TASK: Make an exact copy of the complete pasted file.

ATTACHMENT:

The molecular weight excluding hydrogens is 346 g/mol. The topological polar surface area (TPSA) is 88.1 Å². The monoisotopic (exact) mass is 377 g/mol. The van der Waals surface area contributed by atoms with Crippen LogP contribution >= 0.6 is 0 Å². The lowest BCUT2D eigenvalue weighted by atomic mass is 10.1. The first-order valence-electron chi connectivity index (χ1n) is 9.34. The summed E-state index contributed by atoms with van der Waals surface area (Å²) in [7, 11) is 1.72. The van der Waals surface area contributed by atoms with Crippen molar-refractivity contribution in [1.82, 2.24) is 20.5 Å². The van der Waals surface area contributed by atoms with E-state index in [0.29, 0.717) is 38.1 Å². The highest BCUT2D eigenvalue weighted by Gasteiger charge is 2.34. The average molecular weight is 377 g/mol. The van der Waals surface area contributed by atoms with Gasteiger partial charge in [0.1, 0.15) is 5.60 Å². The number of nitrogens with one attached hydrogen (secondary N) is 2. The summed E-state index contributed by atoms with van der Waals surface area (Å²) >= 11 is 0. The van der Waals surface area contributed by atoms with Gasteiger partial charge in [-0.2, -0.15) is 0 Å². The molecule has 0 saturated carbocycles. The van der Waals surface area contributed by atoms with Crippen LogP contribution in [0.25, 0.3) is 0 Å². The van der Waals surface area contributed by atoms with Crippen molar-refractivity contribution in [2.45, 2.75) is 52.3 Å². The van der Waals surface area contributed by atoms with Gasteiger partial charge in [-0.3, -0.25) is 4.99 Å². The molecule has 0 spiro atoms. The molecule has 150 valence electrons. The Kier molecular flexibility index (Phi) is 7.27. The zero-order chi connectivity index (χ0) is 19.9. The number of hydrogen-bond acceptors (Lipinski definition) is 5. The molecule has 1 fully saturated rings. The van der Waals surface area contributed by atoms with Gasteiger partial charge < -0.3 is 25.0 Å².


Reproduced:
The molecular weight excluding hydrogens is 346 g/mol. The topological polar surface area (TPSA) is 88.1 Å². The monoisotopic (exact) mass is 377 g/mol. The van der Waals surface area contributed by atoms with Crippen LogP contribution >= 0.6 is 0 Å². The lowest BCUT2D eigenvalue weighted by atomic mass is 10.1. The first-order valence-electron chi connectivity index (χ1n) is 9.34. The summed E-state index contributed by atoms with van der Waals surface area (Å²) in [7, 11) is 1.72. The van der Waals surface area contributed by atoms with Crippen molar-refractivity contribution in [1.82, 2.24) is 20.5 Å². The van der Waals surface area contributed by atoms with E-state index in [0.29, 0.717) is 38.1 Å². The highest BCUT2D eigenvalue weighted by Gasteiger charge is 2.34. The average molecular weight is 377 g/mol. The van der Waals surface area contributed by atoms with Gasteiger partial charge in [0.1, 0.15) is 5.60 Å². The number of nitrogens with one attached hydrogen (secondary N) is 2. The summed E-state index contributed by atoms with van der Waals surface area (Å²) >= 11 is 0. The van der Waals surface area contributed by atoms with Gasteiger partial charge in [-0.2, -0.15) is 0 Å². The molecule has 0 saturated carbocycles. The van der Waals surface area contributed by atoms with Crippen LogP contribution in [0.25, 0.3) is 0 Å². The van der Waals surface area contributed by atoms with Crippen molar-refractivity contribution in [2.45, 2.75) is 52.3 Å². The van der Waals surface area contributed by atoms with Gasteiger partial charge in [-0.3, -0.25) is 4.99 Å². The molecule has 0 spiro atoms. The molecule has 150 valence electrons. The Kier molecular flexibility index (Phi) is 7.27. The zero-order chi connectivity index (χ0) is 19.9. The number of hydrogen-bond acceptors (Lipinski definition) is 5. The molecule has 1 fully saturated rings. The van der Waals surface area contributed by atoms with Gasteiger partial charge < -0.3 is 25.0 Å².